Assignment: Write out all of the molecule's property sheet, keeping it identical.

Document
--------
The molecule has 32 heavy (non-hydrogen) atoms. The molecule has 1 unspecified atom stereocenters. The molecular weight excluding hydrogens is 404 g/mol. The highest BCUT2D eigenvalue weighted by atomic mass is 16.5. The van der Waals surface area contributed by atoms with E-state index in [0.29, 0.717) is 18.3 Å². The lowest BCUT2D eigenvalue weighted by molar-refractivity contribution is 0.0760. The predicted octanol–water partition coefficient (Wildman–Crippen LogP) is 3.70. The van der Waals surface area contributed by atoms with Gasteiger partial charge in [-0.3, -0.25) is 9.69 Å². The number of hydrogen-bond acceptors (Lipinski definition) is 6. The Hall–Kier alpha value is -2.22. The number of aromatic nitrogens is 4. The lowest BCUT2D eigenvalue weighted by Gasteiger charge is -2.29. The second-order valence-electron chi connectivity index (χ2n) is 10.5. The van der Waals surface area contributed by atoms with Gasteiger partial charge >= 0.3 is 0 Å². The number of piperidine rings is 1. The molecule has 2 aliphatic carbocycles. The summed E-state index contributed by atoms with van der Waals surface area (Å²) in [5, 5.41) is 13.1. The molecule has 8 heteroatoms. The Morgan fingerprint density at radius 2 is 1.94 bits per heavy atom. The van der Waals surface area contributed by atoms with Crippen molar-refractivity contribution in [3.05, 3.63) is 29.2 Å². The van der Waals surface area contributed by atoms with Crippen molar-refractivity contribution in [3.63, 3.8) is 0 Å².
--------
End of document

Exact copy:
The molecule has 32 heavy (non-hydrogen) atoms. The molecule has 1 unspecified atom stereocenters. The molecular weight excluding hydrogens is 404 g/mol. The highest BCUT2D eigenvalue weighted by atomic mass is 16.5. The van der Waals surface area contributed by atoms with E-state index in [0.29, 0.717) is 18.3 Å². The lowest BCUT2D eigenvalue weighted by molar-refractivity contribution is 0.0760. The predicted octanol–water partition coefficient (Wildman–Crippen LogP) is 3.70. The van der Waals surface area contributed by atoms with Gasteiger partial charge in [-0.3, -0.25) is 9.69 Å². The number of hydrogen-bond acceptors (Lipinski definition) is 6. The Hall–Kier alpha value is -2.22. The number of aromatic nitrogens is 4. The lowest BCUT2D eigenvalue weighted by Gasteiger charge is -2.29. The second-order valence-electron chi connectivity index (χ2n) is 10.5. The van der Waals surface area contributed by atoms with Gasteiger partial charge >= 0.3 is 0 Å². The number of piperidine rings is 1. The molecule has 2 aliphatic carbocycles. The summed E-state index contributed by atoms with van der Waals surface area (Å²) in [5, 5.41) is 13.1. The molecule has 8 heteroatoms. The Morgan fingerprint density at radius 2 is 1.94 bits per heavy atom. The van der Waals surface area contributed by atoms with Crippen molar-refractivity contribution in [3.05, 3.63) is 29.2 Å². The van der Waals surface area contributed by atoms with Crippen molar-refractivity contribution in [3.63, 3.8) is 0 Å².